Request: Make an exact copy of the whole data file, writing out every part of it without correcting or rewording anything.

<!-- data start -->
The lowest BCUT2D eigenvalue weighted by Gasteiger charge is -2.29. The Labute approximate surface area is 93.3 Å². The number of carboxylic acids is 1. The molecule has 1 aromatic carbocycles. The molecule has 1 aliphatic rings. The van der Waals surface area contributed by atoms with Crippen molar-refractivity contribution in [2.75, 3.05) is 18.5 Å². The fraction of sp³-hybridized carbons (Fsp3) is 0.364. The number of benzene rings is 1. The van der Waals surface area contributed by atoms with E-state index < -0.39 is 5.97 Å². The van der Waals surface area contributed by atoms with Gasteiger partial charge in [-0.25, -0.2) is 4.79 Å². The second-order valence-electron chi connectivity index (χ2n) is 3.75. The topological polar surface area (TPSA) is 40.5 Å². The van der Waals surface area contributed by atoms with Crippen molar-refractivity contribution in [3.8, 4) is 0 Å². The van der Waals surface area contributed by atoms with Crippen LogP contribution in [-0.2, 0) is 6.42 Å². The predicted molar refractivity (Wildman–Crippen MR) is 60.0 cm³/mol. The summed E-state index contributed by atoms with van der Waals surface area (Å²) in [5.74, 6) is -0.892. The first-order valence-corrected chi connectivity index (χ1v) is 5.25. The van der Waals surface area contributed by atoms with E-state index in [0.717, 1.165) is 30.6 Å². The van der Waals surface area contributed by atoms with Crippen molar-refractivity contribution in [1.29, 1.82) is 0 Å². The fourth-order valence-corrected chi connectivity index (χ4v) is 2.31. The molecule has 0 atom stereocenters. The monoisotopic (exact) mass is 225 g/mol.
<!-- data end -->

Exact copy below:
The lowest BCUT2D eigenvalue weighted by Gasteiger charge is -2.29. The Labute approximate surface area is 93.3 Å². The number of carboxylic acids is 1. The molecule has 1 aromatic carbocycles. The molecule has 1 aliphatic rings. The van der Waals surface area contributed by atoms with Crippen molar-refractivity contribution in [2.75, 3.05) is 18.5 Å². The fraction of sp³-hybridized carbons (Fsp3) is 0.364. The number of benzene rings is 1. The van der Waals surface area contributed by atoms with E-state index < -0.39 is 5.97 Å². The van der Waals surface area contributed by atoms with Gasteiger partial charge in [-0.25, -0.2) is 4.79 Å². The second-order valence-electron chi connectivity index (χ2n) is 3.75. The topological polar surface area (TPSA) is 40.5 Å². The van der Waals surface area contributed by atoms with Crippen molar-refractivity contribution in [3.8, 4) is 0 Å². The van der Waals surface area contributed by atoms with Crippen LogP contribution in [-0.2, 0) is 6.42 Å². The predicted molar refractivity (Wildman–Crippen MR) is 60.0 cm³/mol. The summed E-state index contributed by atoms with van der Waals surface area (Å²) in [5.74, 6) is -0.892. The first-order valence-corrected chi connectivity index (χ1v) is 5.25. The van der Waals surface area contributed by atoms with E-state index in [0.717, 1.165) is 30.6 Å². The van der Waals surface area contributed by atoms with Crippen molar-refractivity contribution in [1.29, 1.82) is 0 Å². The fourth-order valence-corrected chi connectivity index (χ4v) is 2.31. The molecule has 0 atom stereocenters. The monoisotopic (exact) mass is 225 g/mol.